Maintenance of pluripotency in human and mouse embryonic stem cells through activation of Wnt signaling by a pharmacological GSK-3-specific inhibitor

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Abstract

Human and mouse embryonic stem cells (HESCs and MESCs, respectively) self-renew indefinitely while maintaining the ability to generate all three germ-layer derivatives. Despite the importance of ESCs in developmental biology and their potential impact on tissue replacement therapy, the molecular mechanism underlying ESC self-renewal is poorly understood. Here we show that activation of the canonical Wnt pathway is sufficient to maintain self-renewal of both HESCs and MESCs. Although Stat-3 signaling is involved in MESC self-renewal, stimulation of this pathway does not support self-renewal of HESCs. Instead we find that Wnt pathway activation by 6-bromoindirubin-3′-oxime (BIO), a specific pharmacological inhibitor of glycogen synthase kinase-3 (GSK-3), maintains the undifferentiated phenotype in both types of ESCs and sustains expression of the pluripotent state-specific transcription factors Oct-3/4, Rex-1 and Nanog. Wnt signaling is endogenously activated in undifferentiated MESCs and is downregulated upon differentiation. In addition, BIO-mediated Wnt activation is functionally reversible, as withdrawal of the compound leads to normal multidifferentiation programs in both HESCs and MESCs. These results suggest that the use of GSK-3-specific inhibitors such as BIO may have practical applications in regenerative medicine.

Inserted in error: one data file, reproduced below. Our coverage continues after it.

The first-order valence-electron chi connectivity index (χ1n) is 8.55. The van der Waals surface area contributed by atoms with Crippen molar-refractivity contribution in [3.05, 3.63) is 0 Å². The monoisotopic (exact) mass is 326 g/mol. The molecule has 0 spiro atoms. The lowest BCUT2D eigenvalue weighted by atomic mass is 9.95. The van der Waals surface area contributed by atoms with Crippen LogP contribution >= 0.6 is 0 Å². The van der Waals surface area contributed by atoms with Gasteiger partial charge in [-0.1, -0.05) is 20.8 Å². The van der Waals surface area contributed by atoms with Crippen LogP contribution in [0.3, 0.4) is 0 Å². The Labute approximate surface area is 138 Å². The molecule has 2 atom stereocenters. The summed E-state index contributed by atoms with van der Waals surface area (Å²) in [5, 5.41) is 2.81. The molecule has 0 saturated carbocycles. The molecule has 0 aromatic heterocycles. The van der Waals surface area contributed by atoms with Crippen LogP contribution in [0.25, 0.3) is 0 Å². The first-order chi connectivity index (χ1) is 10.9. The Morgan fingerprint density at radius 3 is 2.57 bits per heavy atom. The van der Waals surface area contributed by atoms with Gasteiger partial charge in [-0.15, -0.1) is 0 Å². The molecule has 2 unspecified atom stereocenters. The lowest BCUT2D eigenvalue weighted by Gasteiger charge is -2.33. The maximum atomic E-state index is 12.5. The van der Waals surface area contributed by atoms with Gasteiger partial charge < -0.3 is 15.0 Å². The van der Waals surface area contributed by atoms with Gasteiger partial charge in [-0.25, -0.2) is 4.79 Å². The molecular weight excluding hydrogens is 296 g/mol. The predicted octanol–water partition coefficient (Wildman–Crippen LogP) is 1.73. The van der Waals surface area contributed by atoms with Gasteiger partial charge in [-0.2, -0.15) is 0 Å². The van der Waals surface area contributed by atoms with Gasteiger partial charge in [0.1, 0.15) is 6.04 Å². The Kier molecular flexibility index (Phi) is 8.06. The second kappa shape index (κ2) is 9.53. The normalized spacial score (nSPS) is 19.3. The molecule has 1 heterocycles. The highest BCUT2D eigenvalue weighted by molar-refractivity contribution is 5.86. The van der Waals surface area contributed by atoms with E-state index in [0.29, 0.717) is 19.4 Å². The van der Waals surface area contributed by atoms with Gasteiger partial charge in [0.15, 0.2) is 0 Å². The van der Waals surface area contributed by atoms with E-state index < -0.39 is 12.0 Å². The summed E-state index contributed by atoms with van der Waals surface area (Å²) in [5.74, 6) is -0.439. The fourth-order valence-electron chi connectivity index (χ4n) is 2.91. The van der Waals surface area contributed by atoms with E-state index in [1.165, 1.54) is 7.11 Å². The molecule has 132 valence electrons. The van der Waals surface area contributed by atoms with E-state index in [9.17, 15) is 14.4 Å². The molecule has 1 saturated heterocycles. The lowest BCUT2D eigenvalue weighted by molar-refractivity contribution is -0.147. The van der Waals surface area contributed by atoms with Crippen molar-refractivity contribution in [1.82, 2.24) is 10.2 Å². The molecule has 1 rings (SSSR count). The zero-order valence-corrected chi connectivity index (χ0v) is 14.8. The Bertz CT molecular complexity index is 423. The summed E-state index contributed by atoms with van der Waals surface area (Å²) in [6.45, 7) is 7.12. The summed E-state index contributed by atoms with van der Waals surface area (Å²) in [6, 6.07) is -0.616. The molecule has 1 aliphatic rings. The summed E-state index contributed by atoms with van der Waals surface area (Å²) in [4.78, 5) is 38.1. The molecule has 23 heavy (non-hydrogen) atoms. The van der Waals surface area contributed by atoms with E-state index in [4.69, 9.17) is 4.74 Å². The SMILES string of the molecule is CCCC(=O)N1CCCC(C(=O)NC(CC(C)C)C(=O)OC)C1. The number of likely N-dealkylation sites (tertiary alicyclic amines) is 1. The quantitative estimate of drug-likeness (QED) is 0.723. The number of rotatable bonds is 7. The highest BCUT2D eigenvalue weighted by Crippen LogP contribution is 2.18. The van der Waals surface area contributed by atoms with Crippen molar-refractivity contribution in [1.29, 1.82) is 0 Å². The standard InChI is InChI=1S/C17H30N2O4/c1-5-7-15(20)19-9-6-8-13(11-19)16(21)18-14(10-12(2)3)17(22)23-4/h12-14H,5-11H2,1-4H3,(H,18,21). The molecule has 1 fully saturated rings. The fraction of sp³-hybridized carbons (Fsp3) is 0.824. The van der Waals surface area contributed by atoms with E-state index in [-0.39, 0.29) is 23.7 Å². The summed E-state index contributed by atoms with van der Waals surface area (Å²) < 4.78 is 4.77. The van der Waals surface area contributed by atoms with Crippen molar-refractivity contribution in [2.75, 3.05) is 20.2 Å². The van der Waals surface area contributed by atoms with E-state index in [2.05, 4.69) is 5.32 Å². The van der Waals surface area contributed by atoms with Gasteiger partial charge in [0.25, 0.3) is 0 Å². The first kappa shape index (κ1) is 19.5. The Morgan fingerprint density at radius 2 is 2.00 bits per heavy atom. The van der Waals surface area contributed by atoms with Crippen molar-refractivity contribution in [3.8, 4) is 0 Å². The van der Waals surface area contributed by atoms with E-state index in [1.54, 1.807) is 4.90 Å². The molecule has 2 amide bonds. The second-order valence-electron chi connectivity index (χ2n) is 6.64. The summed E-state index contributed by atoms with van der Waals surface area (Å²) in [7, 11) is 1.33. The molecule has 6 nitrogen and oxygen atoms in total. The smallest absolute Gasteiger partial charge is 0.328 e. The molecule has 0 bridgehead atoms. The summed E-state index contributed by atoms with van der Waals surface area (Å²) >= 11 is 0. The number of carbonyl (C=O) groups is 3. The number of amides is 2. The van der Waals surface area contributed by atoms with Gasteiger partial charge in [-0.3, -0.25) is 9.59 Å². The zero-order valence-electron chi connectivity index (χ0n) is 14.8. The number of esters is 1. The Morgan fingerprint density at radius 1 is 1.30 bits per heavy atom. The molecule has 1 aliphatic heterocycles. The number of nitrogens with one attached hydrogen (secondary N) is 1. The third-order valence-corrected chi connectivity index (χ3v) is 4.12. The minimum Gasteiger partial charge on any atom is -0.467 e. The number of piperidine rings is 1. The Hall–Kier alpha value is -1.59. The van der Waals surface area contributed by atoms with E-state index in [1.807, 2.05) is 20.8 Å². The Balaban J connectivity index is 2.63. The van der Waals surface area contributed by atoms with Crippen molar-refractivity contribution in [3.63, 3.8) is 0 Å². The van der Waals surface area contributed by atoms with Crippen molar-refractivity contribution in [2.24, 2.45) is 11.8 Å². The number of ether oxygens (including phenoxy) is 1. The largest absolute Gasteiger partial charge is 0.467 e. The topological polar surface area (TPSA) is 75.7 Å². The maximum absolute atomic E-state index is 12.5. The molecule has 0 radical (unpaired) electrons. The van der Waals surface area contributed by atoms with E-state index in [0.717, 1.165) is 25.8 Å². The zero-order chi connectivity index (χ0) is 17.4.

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Figure 1: LIF-induced Stat-3 activation is not sufficient to maintain the undifferentiated state of HESCs.
Figure 2: MESCs and HESCs can transduce Wnt signaling when treated with BIO.
Figure 3: Activation of Wnt signaling by BIO maintains the undifferentiated state of MESCs.
Figure 4: Activation of Wnt signaling by BIO maintains the undifferentiated state of HESCs.
Figure 5: Wnt activation of HESCs by BIO preserves normal multidifferentiation potential.
Figure 6: MESCs maintain pluripotency through BIO-mediated Wnt activation.

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Acknowledgements

We thank WiCell Research Institute and Bresagen for providing HESC lines; H. Clevers, L. Gudas, A. Miyawaki and J. Miyazaki for providing plasmid constructs; M. Willey and C. Yang for providing MESC lines; M. Heke and M. Uchida for technical assistance; K. La Perle for histological report of teratoma sections; A. North for confocal microscopic imaging; the Transgenic Core Facility at The Rockefeller University and Memorial Sloan-Kettering Cancer Institute for blastocyst injection; A. Vonica for providing a construct and helpful discussion; and D. Besser and T. Tomoda for helpful advice. A.H.B. is funded by The Rockefeller University. L.M. is supported by the Ministère de la Recherche/INSERM/CNRS 'Molécules et Cibles Thérapeutiques' Programme; his sabbatical leave in the laboratory of P.G. is supported by The Rockefeller University and the CNRS.

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Correspondence to Ali H Brivanlou.

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